Customer service is not always easy to pull off, and it's certainly not something that “just takes care of itself” or is “just common sense.” However, there are some parts of delivering great customer service–or, more accurately, avoiding poor customer service–that are straightforward, easy to fix, and high-impact. Here, I’ll highlight a handful of these customer service “worst practices” and provide an achievable solution for each that can get your customer service back on track.
Mistake: Telling a customer that they’ve reached the “wrong” employee and making them start over with someone else. Customers shouldn’t have to learn your company’s organizational chart in order to get assistance, and at great companies, they don’t. At a superb healthcare institution like Mayo Clinic, if a family member is in distress about how their loved one’s treatment is going and asks, say, someone in housekeeping for help, that housekeeper will get the help they need. This doesn’t mean the housekeeper is going to consult on surgery or on discharge instructions, but it does mean they’ll say, “absolutely I can help you with that,” and then find you someone who can help, rather than you having to conduct the search yourself. The same is true at any great hotel; they don’t expect a guest to know who the right person in the organization is to take care of a particular request; rather, whichever employee receives a customer request figures out how to get it taken care of, seamlessly and without inconvenience to the guest.
Solution: Make it one of your central, publicized, enforced customer service tenets that the employee who receives a customer request owns that customer request.
Mistake: Disciplining an employee in front of customers. A customer should never be burdened with witnessing or overhearing a manager disciplining or correcting an employee. It’s an interruption and awkward situation for the customer; it increases the employee’s embarrassment; and you—the manager—can’t really know how this little vignette will ultimately play out (for example, will the employee push back—still in public—against your discipline, causing even more of a scene?)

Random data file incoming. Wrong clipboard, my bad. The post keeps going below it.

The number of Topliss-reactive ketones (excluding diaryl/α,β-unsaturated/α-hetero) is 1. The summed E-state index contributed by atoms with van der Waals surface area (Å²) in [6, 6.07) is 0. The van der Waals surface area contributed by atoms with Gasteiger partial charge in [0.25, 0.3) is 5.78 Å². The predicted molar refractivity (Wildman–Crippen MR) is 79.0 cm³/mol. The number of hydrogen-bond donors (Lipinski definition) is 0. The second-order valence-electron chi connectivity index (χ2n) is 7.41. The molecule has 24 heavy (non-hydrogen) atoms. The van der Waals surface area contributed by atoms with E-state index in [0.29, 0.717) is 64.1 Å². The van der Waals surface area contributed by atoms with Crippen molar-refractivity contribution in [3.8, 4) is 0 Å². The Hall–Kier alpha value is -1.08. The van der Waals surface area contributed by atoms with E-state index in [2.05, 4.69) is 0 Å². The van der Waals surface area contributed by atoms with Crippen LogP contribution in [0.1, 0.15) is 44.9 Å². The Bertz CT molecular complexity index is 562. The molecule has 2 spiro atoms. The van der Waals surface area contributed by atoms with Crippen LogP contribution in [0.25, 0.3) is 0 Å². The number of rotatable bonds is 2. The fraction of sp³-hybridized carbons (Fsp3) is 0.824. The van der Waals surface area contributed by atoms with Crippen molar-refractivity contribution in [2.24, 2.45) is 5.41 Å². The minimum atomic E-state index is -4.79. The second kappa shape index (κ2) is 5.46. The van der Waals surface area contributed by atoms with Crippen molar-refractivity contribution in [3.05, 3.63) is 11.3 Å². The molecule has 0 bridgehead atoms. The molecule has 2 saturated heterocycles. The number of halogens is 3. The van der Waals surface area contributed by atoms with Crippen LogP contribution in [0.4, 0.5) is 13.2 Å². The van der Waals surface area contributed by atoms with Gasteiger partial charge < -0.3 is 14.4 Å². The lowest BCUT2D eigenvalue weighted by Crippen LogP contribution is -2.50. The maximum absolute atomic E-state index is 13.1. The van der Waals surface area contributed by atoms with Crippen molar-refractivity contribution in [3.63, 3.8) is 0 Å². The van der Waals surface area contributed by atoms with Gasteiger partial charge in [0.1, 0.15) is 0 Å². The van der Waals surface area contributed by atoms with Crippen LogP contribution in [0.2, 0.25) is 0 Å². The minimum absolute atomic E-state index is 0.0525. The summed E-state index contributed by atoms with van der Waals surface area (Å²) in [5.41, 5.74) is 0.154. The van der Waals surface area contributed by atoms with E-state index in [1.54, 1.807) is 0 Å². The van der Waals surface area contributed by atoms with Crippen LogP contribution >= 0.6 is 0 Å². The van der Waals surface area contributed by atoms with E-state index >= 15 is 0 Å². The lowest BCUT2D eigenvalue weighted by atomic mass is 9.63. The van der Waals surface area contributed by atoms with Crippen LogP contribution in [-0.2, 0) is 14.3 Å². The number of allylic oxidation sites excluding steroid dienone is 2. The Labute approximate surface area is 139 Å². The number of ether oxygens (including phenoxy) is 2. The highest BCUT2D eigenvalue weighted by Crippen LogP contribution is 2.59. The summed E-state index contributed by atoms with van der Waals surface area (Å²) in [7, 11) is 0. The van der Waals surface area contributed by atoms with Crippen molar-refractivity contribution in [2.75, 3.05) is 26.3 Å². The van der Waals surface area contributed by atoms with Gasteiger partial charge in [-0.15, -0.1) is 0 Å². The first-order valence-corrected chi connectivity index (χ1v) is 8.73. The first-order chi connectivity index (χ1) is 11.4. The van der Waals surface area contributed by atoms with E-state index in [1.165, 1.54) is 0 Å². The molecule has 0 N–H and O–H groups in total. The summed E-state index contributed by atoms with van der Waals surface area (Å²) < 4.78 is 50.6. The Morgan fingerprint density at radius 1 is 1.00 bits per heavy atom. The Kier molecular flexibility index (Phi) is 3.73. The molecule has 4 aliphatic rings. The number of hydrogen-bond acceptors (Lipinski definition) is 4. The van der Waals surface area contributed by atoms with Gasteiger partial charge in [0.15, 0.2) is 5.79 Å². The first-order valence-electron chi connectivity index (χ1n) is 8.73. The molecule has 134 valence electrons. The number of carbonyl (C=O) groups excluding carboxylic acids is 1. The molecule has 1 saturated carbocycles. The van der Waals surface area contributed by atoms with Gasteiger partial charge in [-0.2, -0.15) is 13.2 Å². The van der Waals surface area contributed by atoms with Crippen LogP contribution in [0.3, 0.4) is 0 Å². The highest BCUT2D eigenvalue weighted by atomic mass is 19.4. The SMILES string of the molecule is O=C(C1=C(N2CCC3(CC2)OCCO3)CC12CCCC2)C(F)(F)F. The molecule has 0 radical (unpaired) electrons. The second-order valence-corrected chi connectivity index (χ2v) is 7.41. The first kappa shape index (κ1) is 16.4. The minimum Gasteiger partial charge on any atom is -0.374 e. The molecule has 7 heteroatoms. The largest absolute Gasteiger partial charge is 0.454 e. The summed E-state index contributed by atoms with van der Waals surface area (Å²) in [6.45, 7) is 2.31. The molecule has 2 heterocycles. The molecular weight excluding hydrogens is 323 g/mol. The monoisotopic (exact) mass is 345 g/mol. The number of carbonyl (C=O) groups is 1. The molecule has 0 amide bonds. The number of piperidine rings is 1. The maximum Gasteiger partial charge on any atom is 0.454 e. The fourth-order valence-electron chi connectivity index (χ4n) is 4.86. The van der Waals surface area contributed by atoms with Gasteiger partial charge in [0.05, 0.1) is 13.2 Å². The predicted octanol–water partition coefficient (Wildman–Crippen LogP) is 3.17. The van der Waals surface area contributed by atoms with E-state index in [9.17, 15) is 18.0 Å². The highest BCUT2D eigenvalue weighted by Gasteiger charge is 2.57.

Solution: Keep such interactions behind the scenes. Although correcting employee errors immediately is an important way of improving employee behavior, you’ll need to fudge the definition of “immediate” enough to ensure that any correction or discipline occurs out of sight and earshot of your customers.
Mistake: Pointing fingers when a problem arises. This similar to the problem above, and just as unacceptable. When something goes wrong, don’t make your company look even worse by rolling around in the muck.
Solution: The solution here is both linguistic and conceptual. Teach employees that the company is “we”—“we messed up,” “we dropped the ball on that,” or even “I,”, but never “they.” Even if the problem originated outside the company, there’s value in moderating the language your customers use, most importantly by not bothering to assign blame externally and, if it is necessary, to do it as gently as possible (not “FedEx dropped the package off to us late” but “looks like there was a delay in receiving the package here.”)
Mistake: Making customers feel like an interruption. While it’s true that that being able to interact with your friends at work is a big part of what makes work tolerable (and, I hope, enjoyable), when a customer wants an employee’s attention, it’s important that they don’t feel like an interruption, or like outsiders who are being excluded from an inner circle or secret society.
Solution: Set, model, and enforce the following practice: Not only must employees stop talking when a customer wants their attention, they need to use their peripheral vision—and other senses–in order to halt such conversations at least a moment prior to when a customer might realize they were on a potential collision course with an existing conversation.
For more on this topic, read NewVoiceMedia’s latest consumer research on customer experience, Serial Switchers Swayed by Sentiment.